Sen. Linda Berglin, DFL-Minneapolis, is calling it quits. The longtime state legislator, considered to be the most knowledgeable state lawmaker on health and human services issues, announced last month that she is stepping down. Berglin has represented some of south Minneapolis’s most ethnically and economically diverse neighborhoods for 39 years, starting in the House and then moving to the Senate. She is credited with helping to create many safety net and health programs that helped low-income people and people with disabilities, including MinnesotaCare, General Assistance Medical Care and other safety net programs.
Berglin, 66, was elected to the Minnesota House in 1972, when there was just one woman incumbent. Her last day as a state lawmaker is Aug. 15. A special election to fill her seat has been announced, with a Sept. 13 primary and Oct. 18 general election. Berglin isn’t staying idle and she will continue to work in health care policy. In mid-July she began a new job as health policy manager for Hennepin County. Some of her duties will include implementation of implement federal health care law changes.
Media accounts of Berglin’s legislative retirement note that she is well-liked for her respect toward self-advocates and low-income people who testified when she chaired the Health and Human Services Committee. But she could be blunt in her responses to others. But even her critics acknowledged that her encyclopedic knowledge of health care will be sorely missed.
Disability community members praised Berglin for her years of service, as well as her vast knowledge of laws and policies on health care. She was well-known for her ability to save or shape programs. She has worked hard to increase access to affordable health care, improve child care, and promote mental health reforms and community-based services to help frail elderly and disabled people stay in their homes. She was a chief architect of state programs bringing medical care to low-income working people and the destitute. She authored laws helping aged and disabled people remain out of institutional care.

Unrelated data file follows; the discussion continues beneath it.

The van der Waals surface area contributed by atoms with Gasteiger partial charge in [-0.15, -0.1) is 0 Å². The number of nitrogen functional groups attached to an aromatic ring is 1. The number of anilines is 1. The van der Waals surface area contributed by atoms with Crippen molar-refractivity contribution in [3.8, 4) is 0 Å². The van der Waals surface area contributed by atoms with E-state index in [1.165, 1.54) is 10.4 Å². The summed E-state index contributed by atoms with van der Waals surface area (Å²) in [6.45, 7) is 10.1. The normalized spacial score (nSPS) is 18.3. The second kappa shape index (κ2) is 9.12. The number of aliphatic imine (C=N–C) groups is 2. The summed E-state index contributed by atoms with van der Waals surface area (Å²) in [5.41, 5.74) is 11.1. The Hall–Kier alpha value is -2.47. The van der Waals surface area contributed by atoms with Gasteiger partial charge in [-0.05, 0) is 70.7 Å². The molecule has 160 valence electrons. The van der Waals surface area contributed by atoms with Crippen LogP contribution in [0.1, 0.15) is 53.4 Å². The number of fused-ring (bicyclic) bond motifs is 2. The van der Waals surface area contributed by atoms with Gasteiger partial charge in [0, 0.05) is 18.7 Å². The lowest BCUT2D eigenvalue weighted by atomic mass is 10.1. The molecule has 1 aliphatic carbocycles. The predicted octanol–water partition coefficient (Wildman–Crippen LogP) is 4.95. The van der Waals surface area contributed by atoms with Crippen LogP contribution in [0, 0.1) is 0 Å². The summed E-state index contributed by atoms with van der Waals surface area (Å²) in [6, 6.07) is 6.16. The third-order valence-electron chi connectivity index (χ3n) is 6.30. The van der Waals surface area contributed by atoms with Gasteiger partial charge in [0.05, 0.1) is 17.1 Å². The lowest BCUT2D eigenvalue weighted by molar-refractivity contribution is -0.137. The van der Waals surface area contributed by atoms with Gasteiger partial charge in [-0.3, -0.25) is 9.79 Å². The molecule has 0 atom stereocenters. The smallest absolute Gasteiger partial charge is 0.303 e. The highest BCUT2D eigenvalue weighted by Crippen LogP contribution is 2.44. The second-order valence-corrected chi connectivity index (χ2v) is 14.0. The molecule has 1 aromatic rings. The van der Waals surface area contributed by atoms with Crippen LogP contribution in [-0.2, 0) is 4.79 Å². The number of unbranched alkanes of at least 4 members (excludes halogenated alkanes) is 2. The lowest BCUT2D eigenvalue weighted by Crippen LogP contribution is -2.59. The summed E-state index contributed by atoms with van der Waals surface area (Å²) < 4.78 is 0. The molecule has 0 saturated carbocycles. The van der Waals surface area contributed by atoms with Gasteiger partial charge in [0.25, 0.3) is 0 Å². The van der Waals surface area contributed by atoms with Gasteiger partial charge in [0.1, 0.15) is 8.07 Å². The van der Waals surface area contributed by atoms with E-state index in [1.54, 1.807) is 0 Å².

Berglin shaped the 2007 legislation to refocus Minnesota health care programs from paying for services to paying for results, a change just unfolding. She also fought to move people with mental illness out of state hospitals and into expanded community services.
In a letter to the editor, People Incorporated CEO Tim Burkett called Berglin a “tenacious champion for those who don’t have a voice in state policy, especially those without access to health care.” Burkett praised Berglin for helping People Incorporated secure funding for its program, Safe Haven Services, which helps mentally ill, homeless people find housing and services. “She’s been a guardian angel for people with mental illness who, due to the stigma, often fall through the safety nets designed for people with other disabilities. Berglin has worked hard to remove the stigma from mental illness by finding funding alternatives, such as General Assistance Medical Care, that enabled many people to move out of institutions and live independently in the community,” Burkett said. “Minnesota could do with much more of the creative thinking and determination that Berglin has demonstrated in her decades of work in the legislature.”
Michael Scandrett, a health care consultant and executive director of the Minnesota Safety Net Coalition, said Berglin saved the state millions of dollars by making sure programs provided care for people now, rather than delaying care and adding to costs.